My weekly halachah column and lecture for this past פרשת בא discussed the status of paper money in halachah in general, and its use for פדיון הבן in particular. In the course of my study of the literature, it seemed to me that the vibrancy and pragmatism of the (primarily nineteenth century) פדיון הבן discussion indicates that the actual use of paper money for that ritual was being seriously considered, which struck me as interesting given the universal (at least in my admittedly limited experience) contemporary custom of using silver exclusively. The cursory investigation I made at the time did not indicate one way or another as to the existence of a halachic preference or מנהג to use silver, but I recently serendipitously came across a discussion of this question by R. Shamai Kehas Gross, who indeed concludes that the failure of the commentaries to the שלחן ערוך to mention any such preference indicates that there is no such preference, and rejects the reported position of a certain (unnamed) rabbi who was stringent about using actual silver:

נראה לענ”ד דיכול לכתחלה ליתן שוה כסף לפדיון הבן ואין הידור ליתן כסף יותר משוה כסף.

ובפרט לפי מה שהוכיח בספר דברי יחזקאל (סימן ל”ח) דמה שנתחדש בתורה דשוה כסף הוי ככסף אין הפשט דכמו שמועיל כסף הכי נמי מועיל שוה כסף, אלא דנתחדש דמה ששוה כסף מועיל הוא מטעם דהיינו כסף דהרי יכולים למוכרו ולהשיג עבורו כסף ומחמת זה חשוב כסף ממש עיין שם, (ועיין באבני נזר אה”ע חלק ב’ סימן שפ”ז).

וכיון דהוי ככסף ממש ודאי דאין עדיפות ליתן כסף לפדיון הבן משוה כסף, וכן נראה מסתימת הפוסקים על השלחן ערוך דלא כתבו דיש להדר ליתן כסף לפדיון הבן, שמע מינה דאין הידור בזה. …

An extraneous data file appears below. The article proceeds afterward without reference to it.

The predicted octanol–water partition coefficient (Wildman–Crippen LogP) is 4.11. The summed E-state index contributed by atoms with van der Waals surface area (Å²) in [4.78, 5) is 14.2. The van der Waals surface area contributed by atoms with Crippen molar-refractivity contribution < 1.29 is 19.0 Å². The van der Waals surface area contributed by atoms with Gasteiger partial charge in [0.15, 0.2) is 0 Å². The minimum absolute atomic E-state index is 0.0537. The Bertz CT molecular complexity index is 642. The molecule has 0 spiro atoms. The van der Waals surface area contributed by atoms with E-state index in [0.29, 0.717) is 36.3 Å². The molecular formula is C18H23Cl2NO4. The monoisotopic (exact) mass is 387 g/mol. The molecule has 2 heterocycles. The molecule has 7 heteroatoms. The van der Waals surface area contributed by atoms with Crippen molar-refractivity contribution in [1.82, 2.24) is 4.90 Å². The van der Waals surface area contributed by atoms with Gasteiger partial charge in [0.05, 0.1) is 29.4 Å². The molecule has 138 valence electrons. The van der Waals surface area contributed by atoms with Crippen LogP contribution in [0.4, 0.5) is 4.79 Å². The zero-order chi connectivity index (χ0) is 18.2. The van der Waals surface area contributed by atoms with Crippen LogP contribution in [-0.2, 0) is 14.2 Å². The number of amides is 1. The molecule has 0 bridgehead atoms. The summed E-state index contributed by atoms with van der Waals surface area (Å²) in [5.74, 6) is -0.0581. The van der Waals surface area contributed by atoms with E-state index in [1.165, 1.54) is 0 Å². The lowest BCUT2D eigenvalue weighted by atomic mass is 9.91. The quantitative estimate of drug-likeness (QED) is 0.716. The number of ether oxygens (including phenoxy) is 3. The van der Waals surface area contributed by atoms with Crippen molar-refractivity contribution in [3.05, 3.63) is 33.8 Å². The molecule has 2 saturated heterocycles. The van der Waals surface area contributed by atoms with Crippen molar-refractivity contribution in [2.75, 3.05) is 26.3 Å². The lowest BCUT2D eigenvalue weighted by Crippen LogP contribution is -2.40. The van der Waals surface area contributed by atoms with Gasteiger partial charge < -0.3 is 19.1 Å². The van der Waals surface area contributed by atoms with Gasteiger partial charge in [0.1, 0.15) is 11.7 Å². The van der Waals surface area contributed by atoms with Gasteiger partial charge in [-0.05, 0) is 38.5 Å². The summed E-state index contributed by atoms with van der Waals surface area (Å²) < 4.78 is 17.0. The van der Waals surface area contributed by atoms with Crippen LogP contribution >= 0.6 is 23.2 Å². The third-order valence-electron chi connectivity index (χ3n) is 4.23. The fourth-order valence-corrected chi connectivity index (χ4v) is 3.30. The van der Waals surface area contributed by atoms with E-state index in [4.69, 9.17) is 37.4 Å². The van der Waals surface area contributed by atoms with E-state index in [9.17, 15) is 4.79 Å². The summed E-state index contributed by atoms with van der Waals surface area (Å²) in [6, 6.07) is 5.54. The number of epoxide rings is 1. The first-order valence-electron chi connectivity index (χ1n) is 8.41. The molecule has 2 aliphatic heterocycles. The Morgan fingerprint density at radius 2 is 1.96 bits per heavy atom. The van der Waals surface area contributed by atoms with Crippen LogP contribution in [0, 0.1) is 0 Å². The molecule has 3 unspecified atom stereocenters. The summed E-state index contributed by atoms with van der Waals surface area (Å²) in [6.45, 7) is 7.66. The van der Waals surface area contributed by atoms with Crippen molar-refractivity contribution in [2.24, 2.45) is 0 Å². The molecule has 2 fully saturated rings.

ושמעתי דרב אחד החמיר לכתחלה לפדות בכסף ממש, אבל לפענ”ד כמו שכתבתי דאין שום עדיפות כסף משוה כסף.1

My column:

Parashas Bo contains the commandment of pidyon ha’ben. Elsewhere (Bemidbar 18:16), the Torah specifies that the pidyon be performed with five silver shekalim. One may utilize actual silver in the weight of five shekalim, or other property of equivalent value (Shulchan Aruch YD 305:3). There are only three classes of assets that are excluded: real estate, slaves and “shtaros” (documents).

In traditional halachic terminology, “shtaros” generally refers to loan documents. In the nineteenth century, a great debate arose over whether modern “banknotes” are considered ordinary assets, or are actually a form of shtaros, and therefore ineligible to be used for pidyon ha’ben (as well as being treated differently from normal property in a number of other halachic contexts – Shut. Beis Shlomo CM #34). A number of different rationales were advanced for distinguishing between modern “banknotes” and classic shtaros:

  • Banknotes can be universally used to make purchases (Shut. Heishiv Moshe YD #55).
  • Banknotes are traded in robust markets, resulting in clear pricing and high liquidity (She’eilas Yaavetz 1:85. The analysis there actually concerns lottery tickets, but it applies to banknotes as well – Shut. Maharsham 2:100).
  • Unlike shtaros which represent value present externally (in the underlying loan), the value of banknotes resides internally, as evinced by the fact that they will not be replaced even if their holder can prove that they have been destroyed (Shut. R. Meshulam Igra CM #16).
  • Banknotes derive their value from government fiat (refusal to honor the sovereign currency was apparently a capital offense!), and not ordinary market conditions (Shut. Chasam Sofer YD #134).

The consensus is that banknotes are not generally considered shtaros (Maharsham ibid.; Minchas Pitim CM end of #303), although some are nevertheless stringent with regard to pidyon ha’ben, since the son is redeemed from Hashem, and He is not subject to the laws of man (Chasam Sofer ibid., and cf. Chochmas Shlomo CM beginning of #292; Aruch Ha’Shulchan YD 305:18). R. Osher Weiss maintains that in contemporary times, where the value of currency has been completely decoupled from the issuing government’s precious metals reserves, and derives entirely from economic considerations, it is certainly valid even for pidyon ha’ben (Shut. Minchas Osher 1:47).

My lecture, with accompanying handout, is available at the Internet Archive.

  1. שו”ת שבט הקהתי, חלק ששי יו”ד סימן ש”פ עמוד רב []